In just 10 years we've moved from laggards pondering whether they even wanted a website, to a circumstance where "content marketing" and "corporate storytelling" are garnering serious budgetary resources.
But have we let the pendulum swing too far? Is it always a net positive to create and give away content on behalf of your company? Those were the questions examined by Joe Pulizzi and me a few weeks ago at Blogworld in Los Angeles. We also created and gave away for free a Content Marketing Testing Guide.
Our presentation was titled "How Much Do You Open the Kimono: Does "Thought Leadership" Cannibalize Your Ability to Monetize What You Know?" And indeed, we wore authentic (imported from Japan) kimonos throughout the session. Thankfully, the room was devoid of glass staircases and stiff breezes.
To study the relative merits of content creation and dissemination, we declared there to be 6 stages on the content marketing continuum (6 stages of opening the kimono in the parlance of the presentation).
1. Closed Kimono
The first stage in kimono-opening is to not open it at all. In this scenario, the business does not focus upon online thought leadership, concentrating efforts on other approaches. The example we studied is Marketface, a respected customer experience consultancy that works with major corporations on user experience and related issues. Marketface doesn't blog, create white papers, produce podcasts, or anything we would consider to be modern content marketing. They are working on a book, however, which they believe to be a better vehicle to reach their CXO target audience.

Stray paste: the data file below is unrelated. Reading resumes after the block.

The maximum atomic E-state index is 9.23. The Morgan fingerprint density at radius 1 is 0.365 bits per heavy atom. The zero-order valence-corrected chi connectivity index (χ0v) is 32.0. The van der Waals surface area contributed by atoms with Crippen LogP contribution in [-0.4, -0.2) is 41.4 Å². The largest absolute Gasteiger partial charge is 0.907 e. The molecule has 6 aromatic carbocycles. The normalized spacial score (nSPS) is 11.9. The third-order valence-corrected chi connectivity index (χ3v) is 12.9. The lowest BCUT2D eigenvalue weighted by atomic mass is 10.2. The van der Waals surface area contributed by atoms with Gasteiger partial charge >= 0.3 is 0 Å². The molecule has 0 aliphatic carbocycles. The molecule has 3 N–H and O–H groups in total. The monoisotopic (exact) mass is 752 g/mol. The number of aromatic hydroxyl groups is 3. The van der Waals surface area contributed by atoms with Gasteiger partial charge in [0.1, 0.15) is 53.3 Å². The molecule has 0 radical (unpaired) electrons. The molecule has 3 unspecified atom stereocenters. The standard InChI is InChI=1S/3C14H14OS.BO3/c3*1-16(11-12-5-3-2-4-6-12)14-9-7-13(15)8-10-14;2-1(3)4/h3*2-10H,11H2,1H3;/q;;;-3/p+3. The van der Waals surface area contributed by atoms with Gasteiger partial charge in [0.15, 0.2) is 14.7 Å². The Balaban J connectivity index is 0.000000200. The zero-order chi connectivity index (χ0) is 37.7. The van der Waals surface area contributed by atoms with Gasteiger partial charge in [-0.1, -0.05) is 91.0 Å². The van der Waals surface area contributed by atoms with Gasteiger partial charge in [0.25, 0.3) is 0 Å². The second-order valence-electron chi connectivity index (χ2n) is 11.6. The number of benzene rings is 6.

2. What Happens in Vegas
The second stage in kimono-opening is creating thought leadership by participating in communities and content opportunities that you do not control. Our example is Lisa Loeffler, founder of Genuine Media Co. Lisa is a experienced social media consultant. She believes that thought leadership is best perpetuated by developing 1:1 relationships via online communities. Thus, unlike the gaggle of consultant/speaker/author types in the social media game, she doesn't do much blogging. Instead, she spends considerable time on sites like Linkedin, Twitter, and Empire Avenue, building bridges and making contacts. In fact, her new start-up company The PollTaker was co-founded with a business partner she virtually met on Empire Avenue.
The third stage in kimono-opening is producing your own content, but doing so for a fee. Bob Bly is one of America's leading direct marketers and informational product gurus. Bob is our example for Quid Pro Quo. He has a free email newsletter and a series of free tools like ROI calculators that he uses to build his distribution list (subscribers number well into the six figures). He then markets paid products to that list, creating a robust passive income stream.
4. Give Me Your Number